- The announcement by the president that business will be able to build up to 100 megawatts of power without constraints is huge. Aside from the fact that the current limit is 1 megawatt, it will have three direct impacts;
- Estimates are that at least 4,000 megawatts can be built in 18-24 months. That is level 4 load shedding. So bye-bye load shedding.
- Tens of billions in spend aiding the construction and allied industries.
- Savings when using your own power. Goldfields (JSE Code: GFI) is building a 40 megawatt supply for South Deep that they estimate will save them R120million a year.
- Annual consumer price Inflation refers to how much you can buy with the same amount of money over time. R100 can buy you a bread, milk and a dozen eggs today. If those products become 10% more expensive within a year, you will need R110 to buy the same products next year. If you keep all your savings in cash, your cash will be More hit a 30-month high in May, rising to 5.2% from 4.4% in April. Core inflation 3.1% and at the bottom end of the range.
- Renergen* (JSE code: REN) has spooked the market as they announce a capital raise “raising the proceeds for the completion of the Phase 2 studies of the Virginia Gas Project”. Details by the end of the week, but this isn’t a massive surprise. Startup miners always need more cash, even for studies never mind the actual building of the facilities.
Deep dive hospitality stocks
The third wave of the pandemic in South Africa is so are very much a Gauteng issue as it records higher daily new cases above the peaks from the first and second waves.
This is no surprise to anybody. But what was notable is that lockdown restrictions remain very relaxed (albeit rumours that we’ll see tougher restrictions soon). I had expected a harder lockdown for the third wave.
Expecting a harder lockdown I was very cautious on local hospitality stocks.
The Yoco small business turnover index shows activity at 78% of the levels pre-lockdown after hitting 128% at the end of May 2021. So even without harder lockdowns, we are being more cautious but this is still well ahead of the 40% odd we saw during the end of the second waves lockdown.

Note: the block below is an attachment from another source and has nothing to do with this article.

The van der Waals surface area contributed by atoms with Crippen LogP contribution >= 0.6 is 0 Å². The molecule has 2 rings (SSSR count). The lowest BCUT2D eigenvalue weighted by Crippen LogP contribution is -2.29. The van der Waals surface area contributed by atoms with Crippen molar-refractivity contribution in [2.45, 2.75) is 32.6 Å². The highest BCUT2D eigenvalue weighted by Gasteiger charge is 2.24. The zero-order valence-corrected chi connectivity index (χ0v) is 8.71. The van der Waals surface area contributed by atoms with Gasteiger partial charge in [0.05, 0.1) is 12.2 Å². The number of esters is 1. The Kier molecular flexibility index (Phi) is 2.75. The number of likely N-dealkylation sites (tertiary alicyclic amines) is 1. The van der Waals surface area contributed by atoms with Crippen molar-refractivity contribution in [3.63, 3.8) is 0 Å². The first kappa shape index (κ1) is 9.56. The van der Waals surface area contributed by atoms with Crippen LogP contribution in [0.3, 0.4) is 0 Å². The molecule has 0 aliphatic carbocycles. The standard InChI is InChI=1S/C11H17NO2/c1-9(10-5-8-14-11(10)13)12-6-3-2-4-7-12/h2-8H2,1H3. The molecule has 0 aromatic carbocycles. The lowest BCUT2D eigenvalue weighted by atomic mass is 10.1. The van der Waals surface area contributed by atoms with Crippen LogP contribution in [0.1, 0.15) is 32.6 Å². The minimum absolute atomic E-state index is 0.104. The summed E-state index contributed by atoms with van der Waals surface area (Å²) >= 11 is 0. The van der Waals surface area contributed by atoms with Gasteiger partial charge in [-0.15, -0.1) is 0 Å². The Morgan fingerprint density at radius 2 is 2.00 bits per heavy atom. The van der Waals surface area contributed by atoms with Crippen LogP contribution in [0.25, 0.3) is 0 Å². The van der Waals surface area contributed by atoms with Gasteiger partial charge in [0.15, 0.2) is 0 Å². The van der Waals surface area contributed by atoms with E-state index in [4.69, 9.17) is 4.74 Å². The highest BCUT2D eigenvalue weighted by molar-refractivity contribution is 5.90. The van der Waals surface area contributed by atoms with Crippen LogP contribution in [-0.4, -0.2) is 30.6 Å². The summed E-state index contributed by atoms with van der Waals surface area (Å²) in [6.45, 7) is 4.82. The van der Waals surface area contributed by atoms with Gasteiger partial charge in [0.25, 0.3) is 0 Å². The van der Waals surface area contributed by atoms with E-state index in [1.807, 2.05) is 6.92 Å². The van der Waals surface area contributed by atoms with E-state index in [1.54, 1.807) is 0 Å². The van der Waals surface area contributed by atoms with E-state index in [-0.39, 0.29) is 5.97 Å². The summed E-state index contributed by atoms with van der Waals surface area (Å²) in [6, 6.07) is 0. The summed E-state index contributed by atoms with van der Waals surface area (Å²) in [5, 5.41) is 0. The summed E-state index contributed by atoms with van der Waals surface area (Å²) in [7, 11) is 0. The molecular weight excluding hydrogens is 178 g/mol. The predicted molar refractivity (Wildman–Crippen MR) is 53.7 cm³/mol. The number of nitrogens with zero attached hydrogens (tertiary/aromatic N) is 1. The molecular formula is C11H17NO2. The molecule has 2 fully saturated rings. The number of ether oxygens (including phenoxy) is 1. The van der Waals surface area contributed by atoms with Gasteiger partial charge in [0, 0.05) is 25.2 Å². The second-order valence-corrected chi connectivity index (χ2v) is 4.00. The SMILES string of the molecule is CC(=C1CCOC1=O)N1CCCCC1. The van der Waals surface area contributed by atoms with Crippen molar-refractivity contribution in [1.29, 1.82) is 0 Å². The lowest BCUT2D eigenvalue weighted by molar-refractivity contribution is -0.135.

We also have some Stats SA data on occupancy in tourist accommodation. Here we’re back at around 30% for the end of April and that’s back where we were before the second wave arrived.
Hotels in South Africa recorded an occupancy rate of 26,8% in April 2021, up from 23,2% in March and 17,9% in February.
— Stats SA (@StatsSA) June 21, 2021
So in short this new wave is still early days and is hurting, but so far not as bad as I had feared (occupancy data is a month out of date). Certainly ahead of the third wave we were seeing improved tourist activity even if still below the pre-pandemic levels.
So what stocks to look at? I am not rushing in, but they’re on a watch list for when we’re past this third (and hopefully final) wave.
- Spur (JSE code: SUR). Sit down dining hurts under lockdown and restaurants are the real spreader risk. But as we pass through this third wave and assuming no significant fourth wave (vaccines rates should be moving higher by then) Spur looks good.
- Famous Brands* (JSE code: FBR) I like their takeaway as it’s more resilient than sit down. But they still have debt issues that will take another two years to fix. So speculative.
- City Lodge (JSE code: CLH). Their break-even occupancy is around 35% which is a little below the Stats SA data, but that was for tourist data, City Lodge has mostly been business travel. So they need more improvements to start a profit. They also have the sale of East African assets, which if it happens will be a boost. Of course, if that is cancelled, that’ll be bad news.
- Tsogo Sun Gaming (JSE code: TSG) has been running and here consumer spare cash and the third wave are a threat to that run so I’d stay away for now.
- Tsogo Sun Hotels (JSE code: TGO) has also been running and again I’m not convinced the market is totally right on this one.
- Sun International (JSE code: SUI) ran hard but then has come under pressure and looks interesting on more weakness.
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